Capital Improvement Program
The Capital Improvement Program (CIP) is a planning and budgeting tool that provides information about SAWS' infrastructure needs. It identifies facility and equipment requirements for sustaining, restoring and modernizing the facilities and infrastructure that support water supply and delivery, wastewater collection and treatment, and heating and cooling requirements in the SAWS service area. It also prioritizes and schedules them for funding and implementation through a multi-year plan.
The CIP supports four core business areas: Heating and Cooling, Water Delivery, Wastewater and Water Resources. The 2013 program totals almost $350.2 million, broken out as follows:
|Core Business Area||Approximate Funding|
|Heating and Cooling||$6,170,296|
|A complete look at the program budget with planned award quarter information can be found in the CIP Program Budget (Adobe PDF).|
The Heating and Cooling Program is self-funded through revenues it generates from customers. The Water Supply Program funds the development of long term water supplies from surface and alternative groundwater sources through a fee assessed to ratepayers. The Water Delivery/Wastewater CIP funds the expansion, improvement and replacement of infrastructure required to generate, deliver, collect and treat water and wastewater through bonds, revenues and impact fees.
The overall funding split for the 2013 water delivery and wastewater collection and treatment program is 90% repairs and replacements and 10% additional capacity to support new growth and development.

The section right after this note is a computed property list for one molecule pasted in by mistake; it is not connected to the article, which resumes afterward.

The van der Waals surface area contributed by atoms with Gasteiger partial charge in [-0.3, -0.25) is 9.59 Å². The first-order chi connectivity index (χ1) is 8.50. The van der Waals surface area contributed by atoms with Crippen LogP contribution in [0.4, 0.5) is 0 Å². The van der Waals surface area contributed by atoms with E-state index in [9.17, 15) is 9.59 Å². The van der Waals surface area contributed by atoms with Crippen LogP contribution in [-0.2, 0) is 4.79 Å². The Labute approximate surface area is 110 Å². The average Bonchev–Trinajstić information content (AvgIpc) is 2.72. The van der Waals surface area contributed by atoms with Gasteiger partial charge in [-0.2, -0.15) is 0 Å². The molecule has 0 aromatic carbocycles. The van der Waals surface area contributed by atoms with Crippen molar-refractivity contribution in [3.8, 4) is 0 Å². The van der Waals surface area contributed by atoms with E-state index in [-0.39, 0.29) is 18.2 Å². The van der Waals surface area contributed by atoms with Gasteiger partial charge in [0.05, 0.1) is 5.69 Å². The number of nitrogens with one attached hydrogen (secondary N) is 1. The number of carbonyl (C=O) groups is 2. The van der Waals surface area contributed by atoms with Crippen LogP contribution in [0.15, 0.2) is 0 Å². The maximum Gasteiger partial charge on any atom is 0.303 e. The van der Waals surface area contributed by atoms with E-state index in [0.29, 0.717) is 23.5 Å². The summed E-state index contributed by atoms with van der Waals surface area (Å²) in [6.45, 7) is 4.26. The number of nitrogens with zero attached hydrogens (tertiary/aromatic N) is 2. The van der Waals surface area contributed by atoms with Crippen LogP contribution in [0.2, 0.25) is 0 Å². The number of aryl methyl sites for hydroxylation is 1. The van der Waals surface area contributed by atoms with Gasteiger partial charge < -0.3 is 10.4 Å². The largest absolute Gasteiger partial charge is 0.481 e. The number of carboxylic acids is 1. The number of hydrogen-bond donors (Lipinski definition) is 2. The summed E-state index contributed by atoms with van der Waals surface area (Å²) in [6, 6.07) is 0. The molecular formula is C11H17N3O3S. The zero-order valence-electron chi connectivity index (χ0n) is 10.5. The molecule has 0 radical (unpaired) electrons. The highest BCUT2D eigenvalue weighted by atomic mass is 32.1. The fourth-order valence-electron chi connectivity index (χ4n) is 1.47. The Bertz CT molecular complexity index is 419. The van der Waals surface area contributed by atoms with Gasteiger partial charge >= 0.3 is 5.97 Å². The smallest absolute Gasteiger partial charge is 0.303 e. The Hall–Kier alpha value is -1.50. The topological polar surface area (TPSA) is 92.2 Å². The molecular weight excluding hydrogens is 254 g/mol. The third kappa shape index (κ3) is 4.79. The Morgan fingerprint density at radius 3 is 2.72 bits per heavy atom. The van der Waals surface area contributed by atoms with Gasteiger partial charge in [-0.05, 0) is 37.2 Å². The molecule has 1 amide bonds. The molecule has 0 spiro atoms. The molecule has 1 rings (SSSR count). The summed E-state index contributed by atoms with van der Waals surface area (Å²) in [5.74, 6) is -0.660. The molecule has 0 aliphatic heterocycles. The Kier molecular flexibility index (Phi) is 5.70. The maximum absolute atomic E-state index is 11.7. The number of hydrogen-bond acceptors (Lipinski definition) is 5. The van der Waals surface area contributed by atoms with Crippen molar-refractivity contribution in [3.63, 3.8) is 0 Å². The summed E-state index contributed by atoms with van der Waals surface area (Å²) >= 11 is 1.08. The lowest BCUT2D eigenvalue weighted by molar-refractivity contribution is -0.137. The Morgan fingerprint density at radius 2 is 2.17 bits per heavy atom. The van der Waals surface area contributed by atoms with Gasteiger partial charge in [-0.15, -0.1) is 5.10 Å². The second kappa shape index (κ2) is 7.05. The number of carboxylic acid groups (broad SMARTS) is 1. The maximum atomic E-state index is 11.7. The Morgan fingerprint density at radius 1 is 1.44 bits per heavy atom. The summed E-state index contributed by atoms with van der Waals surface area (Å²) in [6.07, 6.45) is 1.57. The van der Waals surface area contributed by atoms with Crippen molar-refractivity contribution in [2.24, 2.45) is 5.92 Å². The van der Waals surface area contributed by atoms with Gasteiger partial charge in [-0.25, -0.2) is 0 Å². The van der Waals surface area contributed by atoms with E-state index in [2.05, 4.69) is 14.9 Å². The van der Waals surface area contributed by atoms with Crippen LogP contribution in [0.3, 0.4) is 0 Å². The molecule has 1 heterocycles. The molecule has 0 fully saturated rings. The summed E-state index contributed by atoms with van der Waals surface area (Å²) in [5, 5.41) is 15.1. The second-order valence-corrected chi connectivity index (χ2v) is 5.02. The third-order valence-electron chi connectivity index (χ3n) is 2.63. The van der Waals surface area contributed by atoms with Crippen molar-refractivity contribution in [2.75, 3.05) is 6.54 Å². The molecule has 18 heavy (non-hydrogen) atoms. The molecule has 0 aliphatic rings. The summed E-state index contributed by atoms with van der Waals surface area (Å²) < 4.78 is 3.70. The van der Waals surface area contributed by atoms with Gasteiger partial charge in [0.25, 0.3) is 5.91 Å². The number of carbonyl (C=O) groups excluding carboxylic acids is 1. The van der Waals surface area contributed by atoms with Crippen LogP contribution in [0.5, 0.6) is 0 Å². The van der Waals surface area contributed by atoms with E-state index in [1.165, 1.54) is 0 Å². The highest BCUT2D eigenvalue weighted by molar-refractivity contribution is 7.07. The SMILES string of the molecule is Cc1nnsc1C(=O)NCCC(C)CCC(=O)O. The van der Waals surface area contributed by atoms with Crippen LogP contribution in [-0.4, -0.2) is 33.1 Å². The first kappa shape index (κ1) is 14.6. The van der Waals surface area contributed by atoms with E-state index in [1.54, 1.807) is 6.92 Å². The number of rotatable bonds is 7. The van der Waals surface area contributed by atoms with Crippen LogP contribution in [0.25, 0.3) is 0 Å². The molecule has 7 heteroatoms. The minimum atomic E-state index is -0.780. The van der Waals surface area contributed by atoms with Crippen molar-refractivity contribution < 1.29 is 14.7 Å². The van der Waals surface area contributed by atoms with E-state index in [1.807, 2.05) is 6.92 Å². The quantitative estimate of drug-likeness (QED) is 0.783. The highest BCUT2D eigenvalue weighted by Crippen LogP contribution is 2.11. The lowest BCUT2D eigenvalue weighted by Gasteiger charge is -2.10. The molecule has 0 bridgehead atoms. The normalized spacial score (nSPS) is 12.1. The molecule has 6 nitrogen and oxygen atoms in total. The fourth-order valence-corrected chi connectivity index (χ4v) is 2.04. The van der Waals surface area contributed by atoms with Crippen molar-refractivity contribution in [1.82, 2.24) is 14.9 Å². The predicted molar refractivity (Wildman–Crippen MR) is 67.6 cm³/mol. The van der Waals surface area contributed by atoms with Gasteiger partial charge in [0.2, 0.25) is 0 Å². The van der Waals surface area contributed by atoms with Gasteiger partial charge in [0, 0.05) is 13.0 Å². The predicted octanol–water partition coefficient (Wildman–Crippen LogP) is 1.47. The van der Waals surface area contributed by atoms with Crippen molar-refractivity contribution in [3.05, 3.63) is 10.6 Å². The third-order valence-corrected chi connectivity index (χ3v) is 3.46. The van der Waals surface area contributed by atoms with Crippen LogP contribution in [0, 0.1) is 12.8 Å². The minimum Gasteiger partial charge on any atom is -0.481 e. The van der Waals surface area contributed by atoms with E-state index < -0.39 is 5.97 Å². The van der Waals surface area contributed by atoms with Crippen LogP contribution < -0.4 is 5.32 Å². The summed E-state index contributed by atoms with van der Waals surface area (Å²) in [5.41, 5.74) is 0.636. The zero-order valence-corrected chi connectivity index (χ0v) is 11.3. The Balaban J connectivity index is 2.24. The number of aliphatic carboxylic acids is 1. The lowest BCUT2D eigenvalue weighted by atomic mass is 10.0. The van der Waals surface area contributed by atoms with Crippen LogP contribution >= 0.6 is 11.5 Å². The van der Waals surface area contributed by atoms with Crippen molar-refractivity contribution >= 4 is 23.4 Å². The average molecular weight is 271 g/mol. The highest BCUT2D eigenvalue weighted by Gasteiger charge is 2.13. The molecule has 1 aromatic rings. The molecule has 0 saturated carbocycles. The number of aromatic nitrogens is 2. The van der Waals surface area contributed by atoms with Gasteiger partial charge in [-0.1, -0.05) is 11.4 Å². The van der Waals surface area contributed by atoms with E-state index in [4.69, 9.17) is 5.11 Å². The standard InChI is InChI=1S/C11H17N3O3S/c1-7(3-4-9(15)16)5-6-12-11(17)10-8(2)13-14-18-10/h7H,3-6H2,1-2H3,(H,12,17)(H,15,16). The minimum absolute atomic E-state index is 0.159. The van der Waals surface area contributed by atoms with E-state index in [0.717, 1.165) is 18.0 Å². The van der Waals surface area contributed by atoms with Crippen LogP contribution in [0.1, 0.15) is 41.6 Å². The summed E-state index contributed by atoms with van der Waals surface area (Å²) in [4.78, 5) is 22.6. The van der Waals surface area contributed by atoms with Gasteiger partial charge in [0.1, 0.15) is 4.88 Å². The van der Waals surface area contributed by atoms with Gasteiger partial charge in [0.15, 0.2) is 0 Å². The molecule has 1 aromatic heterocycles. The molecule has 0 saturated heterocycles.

The 2013 program was developed using a refined prioritization process started in 2006. Projects generated by Treatment, Production, Master Planning, Facilities Engineering, and Distribution and Collection departments were reviewed and scored by a CIP Planning Group consisting of submitting vice presidents, directors and managers. The scoring process addressed the business risk exposure, independent of available funds, through a derivative of the Failure Modes and Effects Analysis (FMEA) methodology. FMEA provides a structured approach to the analysis of risk through a composite index that considers potential impact of failure, probability of occurrence, and ability to mitigate the impact. Projects were totaled by dollar amount and compared to the long term funding strategy, and final selection was made by SAWS' Executive Management Team and approved by SAWS' Board of Trustees.
Other criteria used to prioritize projects included project coordination, savings to the annual Operations and Maintenance budget, improved customer service, regulatory mandates, criticality, priority in relation to other projects and availability of funds.
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